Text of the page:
You’ll love it if you love: Nolan. Leonardo Dicaprio. Questioning Reality. The human mind. Familial relationships. Introspection. Cool thrillers. Ensemble movies.
5. The Fall
Director: Tarsem Singh
Starring: Lee Pace, Catinca Untaru, Justine Waddell.
Nowhere on this list will you find a film that flies as low under the radar as Tarsem Singh’s ‘The Fall’, nor one as polarising. This film is Marmite to critics and viewers alike, you either love it or you hate it and frankly, I adore it. No other movie has captured my imaginations and dreams and placed them so succinctly on the screen in front of me, or melded the realms of fantasy and reality in such a unique and thrilling way. What Dreams May Come came close, the amazing Pan’s Labyrinth (by director Guillermo Del Toro) did it well. The Fall is like Pan’s Labyrinth on acid.
It’s the story of Roy Walker, a 1920’s stuntman who loses the use of his legs on a movie set in LA due to a stunt gone wrong. He ends up in a hospital at the same time as a young foreign girl Alexandria (played realistically by Catinca Untaru) and begins to tell her a story. Where The Fall’s real genius comes in though, is by utilising the childlike imagination of Alexandria, to throw us into the realm of fantasy.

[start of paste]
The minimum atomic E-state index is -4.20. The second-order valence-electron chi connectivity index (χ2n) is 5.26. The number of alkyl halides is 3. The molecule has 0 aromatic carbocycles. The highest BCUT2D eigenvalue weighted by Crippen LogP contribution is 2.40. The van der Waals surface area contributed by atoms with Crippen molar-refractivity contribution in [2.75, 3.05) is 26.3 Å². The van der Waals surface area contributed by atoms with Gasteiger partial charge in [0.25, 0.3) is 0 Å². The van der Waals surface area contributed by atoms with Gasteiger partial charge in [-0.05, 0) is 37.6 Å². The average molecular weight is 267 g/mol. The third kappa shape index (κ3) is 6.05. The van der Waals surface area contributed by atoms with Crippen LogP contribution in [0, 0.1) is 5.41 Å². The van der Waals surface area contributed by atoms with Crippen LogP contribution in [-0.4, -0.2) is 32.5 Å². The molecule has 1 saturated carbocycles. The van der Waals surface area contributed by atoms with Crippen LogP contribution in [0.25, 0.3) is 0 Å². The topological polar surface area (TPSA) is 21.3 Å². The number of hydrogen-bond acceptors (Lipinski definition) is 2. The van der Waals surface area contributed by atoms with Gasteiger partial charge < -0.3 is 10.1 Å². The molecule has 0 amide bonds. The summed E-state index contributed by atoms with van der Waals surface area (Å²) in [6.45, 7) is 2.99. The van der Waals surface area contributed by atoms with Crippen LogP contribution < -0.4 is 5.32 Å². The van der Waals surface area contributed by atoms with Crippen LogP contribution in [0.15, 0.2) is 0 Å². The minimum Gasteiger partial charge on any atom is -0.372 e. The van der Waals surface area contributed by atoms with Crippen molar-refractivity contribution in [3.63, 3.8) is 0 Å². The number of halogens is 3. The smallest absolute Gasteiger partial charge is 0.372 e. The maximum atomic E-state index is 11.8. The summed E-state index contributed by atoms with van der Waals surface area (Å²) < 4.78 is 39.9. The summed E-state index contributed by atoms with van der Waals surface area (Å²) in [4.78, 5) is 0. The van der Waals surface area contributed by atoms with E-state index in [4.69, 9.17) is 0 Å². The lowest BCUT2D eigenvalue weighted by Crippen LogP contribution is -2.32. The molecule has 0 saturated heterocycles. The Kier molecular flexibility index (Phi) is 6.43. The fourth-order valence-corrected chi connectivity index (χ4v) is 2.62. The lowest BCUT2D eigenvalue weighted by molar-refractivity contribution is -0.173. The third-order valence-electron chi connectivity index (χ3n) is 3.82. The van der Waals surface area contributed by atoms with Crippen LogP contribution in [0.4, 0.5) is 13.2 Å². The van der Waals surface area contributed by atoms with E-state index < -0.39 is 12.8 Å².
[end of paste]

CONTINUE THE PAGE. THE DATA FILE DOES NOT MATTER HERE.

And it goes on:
While Roy is in fact telling a simplified version of the movie he was filming, due to Alexandria’s imagination and limited understanding of english words, we see the story through her eyes. This leads to a rather whimsical, magical and wonderfully amazing version of what is otherwise your classic 1920’s ‘Cowboy VS Indians’ tale. Singh takes the story a step further, incorporating elements and people from Alexandria’s everyday life and past experiences, with the story changing to reflect her new understanding of it. This leads to some comedic moments as well as some deeply moving ones.
The friendship between Roy and Alexandria blossoms into a deep familial type bond and while it’s clear he is very fond of her, Roy struggles to deal with his injury and what it means for his life. The Fall deals with questions about change and what it means to love yourself and whether or not the love of a little girl can be enough to save the life of a broken man.